Star Wars: Rebel Force #2 – Hostage
by Alex Wheeler
Published by Scholastic
Adrick's Rating: 2.4 out of 4
The deadly assassin contracted by the Empire, X-7, is closer than ever to discovering the identity of his target. He's already infiltrated the top levels of the Rebel Alliance and gained Princess Leia's trust--but he still hasn't been able to get Leia to give up the classified information he desperately needs.
After all, Leia Organa is unbreakable, the youngest, toughest member of the Galactic Senate, and, since its dissolution, the fiercest opponent of the Empire. She's survived kidnapping and torture under Darth Vader, but she's never had to do anything more difficult than her latest mission. She is going home.
And X-7 knows it will be the perfect opportunity to destroy her.
All right, Scholastic and "Alex Wheeler", I'm calling you out. If Alex Wheeler, the author of Star Wars: Rebel Force is not, in fact, Judy Blundell, alias Jude Watson, author of Star Wars: Journals, Star Wars Science Adventures, Star Wars: Jedi Apprentice, Star Wars: Jedi Quest, and Star Wars: Last of the Jedi, I'll eat my Lucasfilm-authorized Indiana Jones fedora.
The evidence is nearly conclusive: in the first volume we had a needlessly convoluted setup for the Imperial agent and a Phlog used as a convenient large/thuggish character rather than a towering Endorian tree-sized orge. In Hostage, we have treacherous intersystem politics, a small underground group whose leaders are intimately involved, with a traitor among them--all trademarks of Watson's previous Star Wars works. And now the icing on the cake: the reappearance of Ferus Olin, former Jedi padawan of Jedi Apprentice supporting character Siri, a reoccurring character in Jedi Quest, and the star of Last of the Jedi. A young adult author, by any other name, still writes the same stuff.
But it's not bad--not bad at all. This is a terrific Princess Leia story in which the aftermath of Alderaan's destruction plays a large part--this is something that was not dealt with much in the many, many other works set in this time period. Watson takes a few scant details about Delaya, a sister world of Alderaan long established in canon but never fully explored, and has created an interesting counterpart to the peace-loving planet we know so well. The conflict between the Delayan government and the survivors of Alderaan is an interesting story, and I enjoyed seeing it played out.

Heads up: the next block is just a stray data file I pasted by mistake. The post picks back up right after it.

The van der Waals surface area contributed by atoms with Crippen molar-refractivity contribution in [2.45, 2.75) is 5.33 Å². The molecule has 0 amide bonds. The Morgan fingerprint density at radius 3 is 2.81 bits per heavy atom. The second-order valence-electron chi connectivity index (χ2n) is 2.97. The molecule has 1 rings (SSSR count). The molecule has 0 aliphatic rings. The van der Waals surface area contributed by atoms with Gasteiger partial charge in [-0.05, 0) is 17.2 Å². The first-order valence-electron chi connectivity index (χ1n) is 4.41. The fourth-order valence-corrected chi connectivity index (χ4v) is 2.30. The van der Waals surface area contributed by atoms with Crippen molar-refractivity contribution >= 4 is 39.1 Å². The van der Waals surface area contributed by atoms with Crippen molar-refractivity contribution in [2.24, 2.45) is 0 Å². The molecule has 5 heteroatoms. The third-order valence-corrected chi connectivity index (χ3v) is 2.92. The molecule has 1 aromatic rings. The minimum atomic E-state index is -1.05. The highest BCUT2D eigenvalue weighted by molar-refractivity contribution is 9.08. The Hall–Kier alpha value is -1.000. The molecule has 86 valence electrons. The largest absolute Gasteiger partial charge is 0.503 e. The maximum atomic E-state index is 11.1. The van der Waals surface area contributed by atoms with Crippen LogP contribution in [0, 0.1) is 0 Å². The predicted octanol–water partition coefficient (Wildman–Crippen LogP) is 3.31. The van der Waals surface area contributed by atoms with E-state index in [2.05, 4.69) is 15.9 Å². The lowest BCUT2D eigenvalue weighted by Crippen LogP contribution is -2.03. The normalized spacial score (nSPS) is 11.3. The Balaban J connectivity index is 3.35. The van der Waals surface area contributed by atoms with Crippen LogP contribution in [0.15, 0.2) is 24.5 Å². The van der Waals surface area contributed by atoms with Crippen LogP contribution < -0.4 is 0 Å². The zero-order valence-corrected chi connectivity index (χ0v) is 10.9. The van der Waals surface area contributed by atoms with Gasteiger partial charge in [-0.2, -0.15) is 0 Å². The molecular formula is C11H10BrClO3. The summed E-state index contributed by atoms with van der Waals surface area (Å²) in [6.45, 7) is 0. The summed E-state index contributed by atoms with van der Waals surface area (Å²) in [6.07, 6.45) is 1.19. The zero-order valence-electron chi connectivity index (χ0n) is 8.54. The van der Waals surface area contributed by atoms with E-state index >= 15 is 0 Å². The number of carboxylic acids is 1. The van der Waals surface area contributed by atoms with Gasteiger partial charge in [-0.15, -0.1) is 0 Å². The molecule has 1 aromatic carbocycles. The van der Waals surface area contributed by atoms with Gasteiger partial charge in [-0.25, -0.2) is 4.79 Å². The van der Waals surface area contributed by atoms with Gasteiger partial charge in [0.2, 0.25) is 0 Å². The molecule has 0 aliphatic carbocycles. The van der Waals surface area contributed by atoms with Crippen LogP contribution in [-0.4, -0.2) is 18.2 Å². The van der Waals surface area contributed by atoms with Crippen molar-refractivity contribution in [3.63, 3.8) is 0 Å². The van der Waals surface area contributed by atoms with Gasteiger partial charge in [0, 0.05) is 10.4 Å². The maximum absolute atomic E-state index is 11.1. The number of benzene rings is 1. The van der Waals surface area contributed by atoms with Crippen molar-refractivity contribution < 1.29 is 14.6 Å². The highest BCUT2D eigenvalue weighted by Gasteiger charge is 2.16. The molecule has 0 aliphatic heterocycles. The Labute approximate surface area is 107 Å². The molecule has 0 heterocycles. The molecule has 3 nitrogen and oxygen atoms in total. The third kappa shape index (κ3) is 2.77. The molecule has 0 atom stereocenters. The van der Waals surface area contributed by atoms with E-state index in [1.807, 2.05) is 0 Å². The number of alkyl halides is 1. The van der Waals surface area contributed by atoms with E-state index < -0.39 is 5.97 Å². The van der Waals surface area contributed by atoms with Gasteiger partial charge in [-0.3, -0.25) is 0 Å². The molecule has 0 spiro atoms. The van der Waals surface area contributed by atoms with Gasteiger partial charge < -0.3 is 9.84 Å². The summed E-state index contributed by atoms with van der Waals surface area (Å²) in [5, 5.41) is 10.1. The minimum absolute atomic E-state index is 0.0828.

And as shocking as it may seem, I didn't mind the reintroduction of Ferus's character. I had grown to enjoy the character during the Last of the Jedi series, and it will be interesting to see what path he takes now that he's set off on his own in the Classic Trilogy galaxy.
As much as I enjoyed Hostage, this book does have flaws in its storytelling logic. In a scene in which Yoda confers with the spirit of Obi-Wan, the two have almost exactly the same conversation about Luke they had in The Empire Strikes Back...except that Obi-Wan and Yoda's opinions are flipped. Later in the novel, Leia is given a truth serum that either reduces its subjects to babbling nincompoops or kills them...but she is restored to full health in a matter of hours with no explanation. Also, the shadow of Vader looms...a sticky continuity situation if ever there was one. Watson...excuse me, Wheeler, would do well to tread carefully here.
The warehouses where the Alderaan survivors were kept.